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Cost of living adjustments announced for several types of benefits plans


Understanding 2025 Updates for High Deductible Health Plans and HSAs


In a recent update from the IRS, significant changes were announced regarding high deductible health plans (HDHPs) and Health Savings Accounts (HSAs) for the year 2025. These updates affect the deductible amounts, out-of-pocket maximums, and contribution limits for individuals and families. It is crucial for benefits consultants, employers and employees to be aware of these adjustments to ensure compliance with the new regulations and to make informed decisions about their healthcare coverage.

Cost of Living Adjustments for High Deductible Health Plans

High deductible health plans are a type of health insurance plan that requires the insured to pay a higher deductible amount before the insurance company starts covering a portion of the healthcare costs. These plans often have lower monthly premiums compared to traditional health insurance plans, making them an attractive option for individuals and families looking to save on healthcare expenses.

For high deductible health plans renewing on or after January 1, 2025, specific deductible and out-of-pocket maximum parameters must be met. The new cost of living adjustments set by the IRS for the 2025 plan year are as follows:

Deductible:

  • $650 for individual coverage

  • $3,300 for family coverage

These amounts represent the lowest deductibles allowable for a plan to qualify as a high deductible health plan for the year 2025. It's important to note that these deductible amounts are the minimum requirements set by the IRS, and some health insurance plans may have higher deductibles.

Out-of-Pocket Maximums and HSA Contributions

In addition to the deductible adjustments, the maximum out-of-pocket limits have been set for 2025 as follows:

Out-of-Pocket Maximum:

  • $8,300 for individuals

  • $16,600 for families

The out-of-pocket maximum is the highest amount an insured individual or family will have to pay for covered healthcare expenses in a given year, including deductibles, copayments, and coinsurance. Once this limit is reached, the insurance company will cover 100% of the remaining covered expenses for the rest of the plan year.

Moreover, individuals looking to contribute to an HSA in the 2025 tax year should note the following limits:

HSA Contributions:

  • Individual Coverage: Up to $4,300

  • Family Coverage: Up to $8,550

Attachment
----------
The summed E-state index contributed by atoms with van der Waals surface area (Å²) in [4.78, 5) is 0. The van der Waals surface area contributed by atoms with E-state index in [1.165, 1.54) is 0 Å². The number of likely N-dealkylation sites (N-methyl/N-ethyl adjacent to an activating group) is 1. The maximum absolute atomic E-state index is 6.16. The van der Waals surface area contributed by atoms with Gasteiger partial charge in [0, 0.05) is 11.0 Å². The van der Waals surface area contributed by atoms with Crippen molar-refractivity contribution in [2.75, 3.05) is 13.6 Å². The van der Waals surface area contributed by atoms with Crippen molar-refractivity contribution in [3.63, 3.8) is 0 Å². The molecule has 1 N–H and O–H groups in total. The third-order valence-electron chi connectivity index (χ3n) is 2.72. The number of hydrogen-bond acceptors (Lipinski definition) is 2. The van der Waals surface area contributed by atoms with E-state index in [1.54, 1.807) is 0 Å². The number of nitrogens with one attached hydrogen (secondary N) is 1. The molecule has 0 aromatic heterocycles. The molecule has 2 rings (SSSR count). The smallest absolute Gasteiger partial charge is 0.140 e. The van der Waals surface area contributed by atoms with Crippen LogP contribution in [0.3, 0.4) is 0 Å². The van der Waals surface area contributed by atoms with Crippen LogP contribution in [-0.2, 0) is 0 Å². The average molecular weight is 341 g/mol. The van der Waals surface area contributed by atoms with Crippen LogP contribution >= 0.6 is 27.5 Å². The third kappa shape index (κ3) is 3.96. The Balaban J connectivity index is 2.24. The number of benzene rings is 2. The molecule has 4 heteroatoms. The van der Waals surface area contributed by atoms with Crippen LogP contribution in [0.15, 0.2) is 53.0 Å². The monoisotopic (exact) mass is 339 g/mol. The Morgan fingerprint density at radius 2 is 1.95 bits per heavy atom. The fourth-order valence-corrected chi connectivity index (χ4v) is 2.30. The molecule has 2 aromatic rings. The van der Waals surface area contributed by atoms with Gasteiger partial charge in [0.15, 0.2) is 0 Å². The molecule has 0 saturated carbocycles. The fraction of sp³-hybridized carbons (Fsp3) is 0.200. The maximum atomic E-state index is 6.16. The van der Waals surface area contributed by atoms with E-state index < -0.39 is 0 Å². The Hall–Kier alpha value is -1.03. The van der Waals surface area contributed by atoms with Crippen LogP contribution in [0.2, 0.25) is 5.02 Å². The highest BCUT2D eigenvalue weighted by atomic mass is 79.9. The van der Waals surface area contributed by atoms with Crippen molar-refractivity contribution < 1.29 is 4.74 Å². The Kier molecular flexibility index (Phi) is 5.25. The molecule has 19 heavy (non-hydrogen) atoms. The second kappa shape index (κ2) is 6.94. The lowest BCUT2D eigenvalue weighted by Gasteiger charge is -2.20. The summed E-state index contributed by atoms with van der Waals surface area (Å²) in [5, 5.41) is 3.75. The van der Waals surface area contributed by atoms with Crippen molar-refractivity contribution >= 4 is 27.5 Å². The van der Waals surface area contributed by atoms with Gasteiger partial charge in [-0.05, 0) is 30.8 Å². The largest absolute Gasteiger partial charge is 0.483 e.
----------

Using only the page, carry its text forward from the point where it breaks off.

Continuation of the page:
• Catch-up Contributions (age 55 or older): $1,000

Health Savings Accounts (HSAs) are tax-advantaged savings accounts that allow individuals enrolled in high deductible health plans to set aside money for qualified medical expenses. The funds contributed to an HSA are tax-deductible, and the money can be withdrawn tax-free when used for eligible healthcare expenses.

Eligibility and Disqualifying Coverage

As discussed in our other blogs (like this one), remember that certain types of coverage may disqualify individuals from contributing to an HSA. To be eligible for HSA contributions, individuals must:

  • Be enrolled in a high deductible health plan that meets the specified parameters

  • Not be enrolled in any disqualifying coverage, such as copay plans, Health FSAs, Medicare, or TriCare

First-dollar coverage plans are considered disqualifying and can impact an individual's eligibility to contribute to an HSA. First-dollar coverage plans are health insurance plans that cover a portion of healthcare expenses from the first dollar spent, without requiring the insured to meet a deductible first.

Compliance and Considerations

Employers and employees should carefully review their health plan options to ensure compliance with the updated regulations for 2025. Understanding the deductible limits, out-of-pocket maximums, and contribution caps is essential to maximize the benefits of high deductible health plans and HSAs.

When choosing a high deductible health plan, individuals should consider the following factors:

  • Expected healthcare expenses for the upcoming year

  • Ability to cover the deductible amount in case of a medical emergency

  • Potential tax savings from contributing to an HSA

  • Availability of employer contributions to an HSA

The rules and regulations surrounding HDHPs and HSAs can be complex - it's one of the topics that BCS helps agencies with on a regular basis. For more information on how we help benefits agencies stand out through excellence in the realm of compliance, visit bit.ly/BCSintrosession for a free consultation.

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